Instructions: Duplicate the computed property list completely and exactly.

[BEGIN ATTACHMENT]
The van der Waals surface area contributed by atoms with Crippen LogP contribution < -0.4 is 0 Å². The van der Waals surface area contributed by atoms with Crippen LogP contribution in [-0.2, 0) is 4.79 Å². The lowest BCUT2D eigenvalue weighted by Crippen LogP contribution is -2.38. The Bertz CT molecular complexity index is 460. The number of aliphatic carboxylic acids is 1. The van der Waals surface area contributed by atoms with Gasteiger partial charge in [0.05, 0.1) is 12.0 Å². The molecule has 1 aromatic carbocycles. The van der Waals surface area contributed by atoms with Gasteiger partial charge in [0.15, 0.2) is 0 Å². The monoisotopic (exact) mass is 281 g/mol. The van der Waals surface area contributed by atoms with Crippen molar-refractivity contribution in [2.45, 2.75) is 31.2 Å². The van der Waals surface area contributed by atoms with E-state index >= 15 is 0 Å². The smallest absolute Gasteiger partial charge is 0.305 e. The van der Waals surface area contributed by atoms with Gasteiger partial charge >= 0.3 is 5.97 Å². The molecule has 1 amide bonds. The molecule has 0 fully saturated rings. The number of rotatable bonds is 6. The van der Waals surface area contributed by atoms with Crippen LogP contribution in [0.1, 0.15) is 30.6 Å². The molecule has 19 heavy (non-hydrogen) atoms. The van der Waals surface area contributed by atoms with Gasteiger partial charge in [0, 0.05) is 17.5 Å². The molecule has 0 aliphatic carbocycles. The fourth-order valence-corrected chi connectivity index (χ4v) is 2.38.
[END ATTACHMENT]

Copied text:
The van der Waals surface area contributed by atoms with Crippen LogP contribution < -0.4 is 0 Å². The van der Waals surface area contributed by atoms with Crippen LogP contribution in [-0.2, 0) is 4.79 Å². The lowest BCUT2D eigenvalue weighted by Crippen LogP contribution is -2.38. The Bertz CT molecular complexity index is 460. The number of aliphatic carboxylic acids is 1. The van der Waals surface area contributed by atoms with Gasteiger partial charge in [0.05, 0.1) is 12.0 Å². The molecule has 1 aromatic carbocycles. The van der Waals surface area contributed by atoms with Gasteiger partial charge in [0.15, 0.2) is 0 Å². The monoisotopic (exact) mass is 281 g/mol. The van der Waals surface area contributed by atoms with Crippen molar-refractivity contribution in [2.45, 2.75) is 31.2 Å². The van der Waals surface area contributed by atoms with E-state index >= 15 is 0 Å². The smallest absolute Gasteiger partial charge is 0.305 e. The van der Waals surface area contributed by atoms with Gasteiger partial charge >= 0.3 is 5.97 Å². The molecule has 1 amide bonds. The molecule has 0 fully saturated rings. The number of rotatable bonds is 6. The van der Waals surface area contributed by atoms with Crippen LogP contribution in [0.1, 0.15) is 30.6 Å². The molecule has 19 heavy (non-hydrogen) atoms. The van der Waals surface area contributed by atoms with Gasteiger partial charge in [0, 0.05) is 17.5 Å². The molecule has 0 aliphatic carbocycles. The fourth-order valence-corrected chi connectivity index (χ4v) is 2.38.